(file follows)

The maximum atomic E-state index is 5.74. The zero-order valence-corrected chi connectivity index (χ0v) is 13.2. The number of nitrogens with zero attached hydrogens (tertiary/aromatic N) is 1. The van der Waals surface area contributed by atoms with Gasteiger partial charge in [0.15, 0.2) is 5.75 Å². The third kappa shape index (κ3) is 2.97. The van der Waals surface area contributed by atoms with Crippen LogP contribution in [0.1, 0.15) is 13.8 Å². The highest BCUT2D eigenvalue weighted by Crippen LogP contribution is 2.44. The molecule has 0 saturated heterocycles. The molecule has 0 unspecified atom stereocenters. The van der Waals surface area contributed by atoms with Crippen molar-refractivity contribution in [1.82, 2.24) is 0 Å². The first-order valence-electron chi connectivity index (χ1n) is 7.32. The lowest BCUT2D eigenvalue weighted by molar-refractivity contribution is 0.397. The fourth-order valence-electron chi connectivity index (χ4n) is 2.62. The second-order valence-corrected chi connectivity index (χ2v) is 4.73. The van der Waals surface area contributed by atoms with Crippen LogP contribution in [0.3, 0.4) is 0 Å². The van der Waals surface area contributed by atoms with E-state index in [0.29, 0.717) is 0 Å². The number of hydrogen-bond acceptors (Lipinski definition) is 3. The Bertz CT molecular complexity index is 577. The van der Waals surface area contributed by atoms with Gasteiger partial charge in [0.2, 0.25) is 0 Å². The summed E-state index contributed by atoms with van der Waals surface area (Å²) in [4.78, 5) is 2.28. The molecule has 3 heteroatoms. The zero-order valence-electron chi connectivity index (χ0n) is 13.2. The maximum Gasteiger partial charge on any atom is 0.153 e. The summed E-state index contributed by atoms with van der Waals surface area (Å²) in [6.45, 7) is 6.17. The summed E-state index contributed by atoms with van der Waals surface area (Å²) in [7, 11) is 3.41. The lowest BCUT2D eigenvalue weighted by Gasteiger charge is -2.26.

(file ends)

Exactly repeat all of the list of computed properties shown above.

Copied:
The maximum atomic E-state index is 5.74. The zero-order valence-corrected chi connectivity index (χ0v) is 13.2. The number of nitrogens with zero attached hydrogens (tertiary/aromatic N) is 1. The van der Waals surface area contributed by atoms with Gasteiger partial charge in [0.15, 0.2) is 5.75 Å². The third kappa shape index (κ3) is 2.97. The van der Waals surface area contributed by atoms with Crippen LogP contribution in [0.1, 0.15) is 13.8 Å². The highest BCUT2D eigenvalue weighted by Crippen LogP contribution is 2.44. The molecule has 0 saturated heterocycles. The molecule has 0 unspecified atom stereocenters. The van der Waals surface area contributed by atoms with Crippen molar-refractivity contribution in [1.82, 2.24) is 0 Å². The first-order valence-electron chi connectivity index (χ1n) is 7.32. The lowest BCUT2D eigenvalue weighted by molar-refractivity contribution is 0.397. The fourth-order valence-electron chi connectivity index (χ4n) is 2.62. The second-order valence-corrected chi connectivity index (χ2v) is 4.73. The van der Waals surface area contributed by atoms with Crippen LogP contribution in [0.3, 0.4) is 0 Å². The van der Waals surface area contributed by atoms with E-state index in [0.29, 0.717) is 0 Å². The number of hydrogen-bond acceptors (Lipinski definition) is 3. The Bertz CT molecular complexity index is 577. The van der Waals surface area contributed by atoms with Gasteiger partial charge in [0.2, 0.25) is 0 Å². The summed E-state index contributed by atoms with van der Waals surface area (Å²) in [4.78, 5) is 2.28. The molecule has 3 heteroatoms. The zero-order valence-electron chi connectivity index (χ0n) is 13.2. The maximum Gasteiger partial charge on any atom is 0.153 e. The summed E-state index contributed by atoms with van der Waals surface area (Å²) in [6.45, 7) is 6.17. The summed E-state index contributed by atoms with van der Waals surface area (Å²) in [7, 11) is 3.41. The lowest BCUT2D eigenvalue weighted by Gasteiger charge is -2.26.